Michael arrives at the top of some sloping monkey-bars.
Details: Nikon 105mm 1:2.8 macro, ~f/4, 1/640s, ISO 200.
Nice. I like to use other objects in the scene to frame my portrait subjects. You did that well here.
Do you sharpen your images? If not I think you would see a dramatic and good difference in the final result. Let me know if I can be help.
I do do sharpening, but mostly just as a way to offset the effect of the down-sampling that happens on my server.
Let me explain that last bit; my workflow consists of:
- editing my image at full resolution (3000x2000),
- sharpening a bit (I use Photoshop CS2's Smart Sharpen with a radius of 2px, ~70%, and a fair amount of shadow and highlight fading),
- uploading the full-sized image to my server.
On the server a script uses ImageMagik to resample the image down to my design's size du-jour (currently 750px wide or 650px high). The advantage being that if I change my design, I can run through resizing all my existing images to match the new design.
Unfortunately, for historical reasons, I don't apply any sharpening at this stage, hence the importance of it in the earlier steps.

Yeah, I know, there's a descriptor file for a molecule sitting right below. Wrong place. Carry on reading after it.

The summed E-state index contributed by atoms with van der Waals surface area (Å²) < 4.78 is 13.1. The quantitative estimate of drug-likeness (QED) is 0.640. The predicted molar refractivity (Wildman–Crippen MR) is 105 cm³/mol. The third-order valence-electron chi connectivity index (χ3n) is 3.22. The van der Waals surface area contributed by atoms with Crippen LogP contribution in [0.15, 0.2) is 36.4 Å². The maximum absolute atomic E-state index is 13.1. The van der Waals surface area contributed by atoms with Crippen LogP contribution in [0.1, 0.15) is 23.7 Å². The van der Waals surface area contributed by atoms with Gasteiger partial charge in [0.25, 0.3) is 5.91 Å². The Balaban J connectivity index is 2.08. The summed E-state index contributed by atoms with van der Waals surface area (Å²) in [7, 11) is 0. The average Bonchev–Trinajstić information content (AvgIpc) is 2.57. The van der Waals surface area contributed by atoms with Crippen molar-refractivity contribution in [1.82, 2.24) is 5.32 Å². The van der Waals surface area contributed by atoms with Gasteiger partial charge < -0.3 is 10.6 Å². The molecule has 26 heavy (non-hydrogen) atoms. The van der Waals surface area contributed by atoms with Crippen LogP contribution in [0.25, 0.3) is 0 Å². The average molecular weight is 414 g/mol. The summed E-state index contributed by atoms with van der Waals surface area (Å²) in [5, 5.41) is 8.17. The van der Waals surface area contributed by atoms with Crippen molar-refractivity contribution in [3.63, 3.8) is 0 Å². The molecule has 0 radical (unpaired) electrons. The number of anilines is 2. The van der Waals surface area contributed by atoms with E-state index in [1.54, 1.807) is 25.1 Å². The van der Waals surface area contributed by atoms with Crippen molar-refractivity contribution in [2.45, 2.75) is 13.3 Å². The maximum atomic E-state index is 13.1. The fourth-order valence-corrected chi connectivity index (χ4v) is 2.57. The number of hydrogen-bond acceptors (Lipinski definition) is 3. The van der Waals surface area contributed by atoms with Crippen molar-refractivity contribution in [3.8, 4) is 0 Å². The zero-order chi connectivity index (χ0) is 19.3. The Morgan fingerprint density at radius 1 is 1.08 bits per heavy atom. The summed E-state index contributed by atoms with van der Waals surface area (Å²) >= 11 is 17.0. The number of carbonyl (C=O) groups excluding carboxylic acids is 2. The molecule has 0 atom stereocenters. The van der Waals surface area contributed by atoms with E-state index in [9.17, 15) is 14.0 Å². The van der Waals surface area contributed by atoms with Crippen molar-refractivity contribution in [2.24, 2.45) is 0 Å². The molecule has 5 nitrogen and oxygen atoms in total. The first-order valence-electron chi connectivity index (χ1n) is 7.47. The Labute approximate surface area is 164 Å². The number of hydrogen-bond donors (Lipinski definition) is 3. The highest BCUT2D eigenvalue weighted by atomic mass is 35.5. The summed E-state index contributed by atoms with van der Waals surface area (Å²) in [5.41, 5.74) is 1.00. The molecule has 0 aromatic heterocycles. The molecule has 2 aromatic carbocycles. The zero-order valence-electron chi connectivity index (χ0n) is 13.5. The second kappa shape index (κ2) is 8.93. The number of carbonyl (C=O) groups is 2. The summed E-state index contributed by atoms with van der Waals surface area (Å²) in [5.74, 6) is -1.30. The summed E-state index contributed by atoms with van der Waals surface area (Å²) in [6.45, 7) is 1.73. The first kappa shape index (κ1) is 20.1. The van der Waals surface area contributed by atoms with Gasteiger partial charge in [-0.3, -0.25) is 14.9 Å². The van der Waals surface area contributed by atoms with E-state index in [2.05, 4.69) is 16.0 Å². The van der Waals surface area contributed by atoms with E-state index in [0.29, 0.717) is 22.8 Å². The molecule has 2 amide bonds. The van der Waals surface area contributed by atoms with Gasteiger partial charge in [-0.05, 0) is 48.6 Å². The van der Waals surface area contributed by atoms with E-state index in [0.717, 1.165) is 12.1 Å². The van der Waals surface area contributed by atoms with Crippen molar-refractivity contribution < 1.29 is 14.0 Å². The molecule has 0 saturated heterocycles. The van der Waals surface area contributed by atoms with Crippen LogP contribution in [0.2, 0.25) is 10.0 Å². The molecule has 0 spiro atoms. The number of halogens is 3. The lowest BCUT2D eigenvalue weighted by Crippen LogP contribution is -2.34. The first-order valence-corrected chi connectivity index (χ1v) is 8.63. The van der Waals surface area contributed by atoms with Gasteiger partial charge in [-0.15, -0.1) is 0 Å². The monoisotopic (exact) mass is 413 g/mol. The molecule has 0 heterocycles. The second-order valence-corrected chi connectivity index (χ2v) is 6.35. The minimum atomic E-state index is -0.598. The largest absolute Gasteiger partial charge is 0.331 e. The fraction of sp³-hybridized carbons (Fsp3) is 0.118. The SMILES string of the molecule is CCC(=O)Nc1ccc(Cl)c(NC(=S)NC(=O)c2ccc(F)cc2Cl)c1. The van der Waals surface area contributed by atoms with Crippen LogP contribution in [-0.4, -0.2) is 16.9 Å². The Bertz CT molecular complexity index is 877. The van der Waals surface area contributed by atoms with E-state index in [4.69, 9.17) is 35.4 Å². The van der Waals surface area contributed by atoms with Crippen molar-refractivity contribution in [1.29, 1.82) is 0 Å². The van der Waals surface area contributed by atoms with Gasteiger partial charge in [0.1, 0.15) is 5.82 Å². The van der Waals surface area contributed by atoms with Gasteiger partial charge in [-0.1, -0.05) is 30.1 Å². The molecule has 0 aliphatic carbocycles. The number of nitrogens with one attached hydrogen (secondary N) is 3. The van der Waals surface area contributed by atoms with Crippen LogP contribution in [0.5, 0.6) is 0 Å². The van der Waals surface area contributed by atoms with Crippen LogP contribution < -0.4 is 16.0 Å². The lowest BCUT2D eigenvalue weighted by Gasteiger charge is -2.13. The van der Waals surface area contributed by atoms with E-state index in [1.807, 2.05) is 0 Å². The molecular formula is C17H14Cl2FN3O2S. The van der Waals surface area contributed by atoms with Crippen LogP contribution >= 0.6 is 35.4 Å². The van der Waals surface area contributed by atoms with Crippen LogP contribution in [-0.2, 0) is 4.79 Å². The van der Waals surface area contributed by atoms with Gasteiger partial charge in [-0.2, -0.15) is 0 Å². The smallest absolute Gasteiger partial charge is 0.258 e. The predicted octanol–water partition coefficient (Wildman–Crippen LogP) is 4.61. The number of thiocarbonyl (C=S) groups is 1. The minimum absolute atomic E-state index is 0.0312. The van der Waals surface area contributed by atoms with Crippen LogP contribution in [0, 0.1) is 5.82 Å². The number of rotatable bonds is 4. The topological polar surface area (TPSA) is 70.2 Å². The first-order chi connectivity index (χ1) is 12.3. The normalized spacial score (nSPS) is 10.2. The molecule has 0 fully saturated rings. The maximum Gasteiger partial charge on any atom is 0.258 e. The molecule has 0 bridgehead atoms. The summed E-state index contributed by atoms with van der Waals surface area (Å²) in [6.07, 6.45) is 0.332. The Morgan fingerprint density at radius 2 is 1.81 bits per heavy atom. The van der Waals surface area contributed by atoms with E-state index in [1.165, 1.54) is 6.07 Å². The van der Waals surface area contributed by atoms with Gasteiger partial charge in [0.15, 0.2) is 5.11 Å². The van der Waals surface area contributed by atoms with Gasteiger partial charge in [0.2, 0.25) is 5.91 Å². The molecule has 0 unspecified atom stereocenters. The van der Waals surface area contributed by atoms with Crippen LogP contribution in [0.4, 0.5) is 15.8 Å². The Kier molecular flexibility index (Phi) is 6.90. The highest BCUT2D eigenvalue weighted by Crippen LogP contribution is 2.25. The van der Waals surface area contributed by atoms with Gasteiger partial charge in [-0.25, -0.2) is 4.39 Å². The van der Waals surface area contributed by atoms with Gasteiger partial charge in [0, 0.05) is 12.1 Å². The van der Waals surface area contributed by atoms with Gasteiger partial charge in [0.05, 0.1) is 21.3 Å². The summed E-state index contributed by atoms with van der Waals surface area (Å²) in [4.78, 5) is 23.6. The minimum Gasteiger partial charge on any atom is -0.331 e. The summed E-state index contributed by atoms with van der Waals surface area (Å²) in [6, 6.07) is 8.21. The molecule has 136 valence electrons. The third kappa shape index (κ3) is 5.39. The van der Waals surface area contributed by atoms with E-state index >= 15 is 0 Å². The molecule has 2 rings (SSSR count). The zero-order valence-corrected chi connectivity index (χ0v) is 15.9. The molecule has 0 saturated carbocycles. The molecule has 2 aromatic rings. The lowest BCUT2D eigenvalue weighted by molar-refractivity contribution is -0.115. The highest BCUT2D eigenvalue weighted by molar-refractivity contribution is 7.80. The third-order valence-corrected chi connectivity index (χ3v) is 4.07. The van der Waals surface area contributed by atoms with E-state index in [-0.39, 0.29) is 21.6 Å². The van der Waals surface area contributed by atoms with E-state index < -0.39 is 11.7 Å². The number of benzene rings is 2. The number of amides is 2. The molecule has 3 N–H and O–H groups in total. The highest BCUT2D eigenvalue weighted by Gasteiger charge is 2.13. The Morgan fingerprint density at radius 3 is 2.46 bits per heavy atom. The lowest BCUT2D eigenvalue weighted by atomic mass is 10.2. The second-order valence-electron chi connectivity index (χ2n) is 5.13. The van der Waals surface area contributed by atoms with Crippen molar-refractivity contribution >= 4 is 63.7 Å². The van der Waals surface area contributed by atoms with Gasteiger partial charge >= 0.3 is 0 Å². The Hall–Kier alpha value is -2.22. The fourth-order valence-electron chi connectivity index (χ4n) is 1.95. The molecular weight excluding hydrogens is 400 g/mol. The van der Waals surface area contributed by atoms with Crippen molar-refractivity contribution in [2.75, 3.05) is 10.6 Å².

Having said all that, I do vary the amount and nature of the sharpening based on the look of the individual image. In this case I noticed that it wasn't as sharp as I expected (I think the plane-of-focus is about an inch in front of Michael's nose), so I upped the percentage (but not enough). I thought about selectively sharpening more around the face, but as it was after midnight I gave it a miss; I didn't expect anyone to call me on -- oops :-)
(Mind you, I'm pleased that you were paying attention enough to notice.) I always worry about over-sharpening, but maybe I should be a bit more aggressive about it.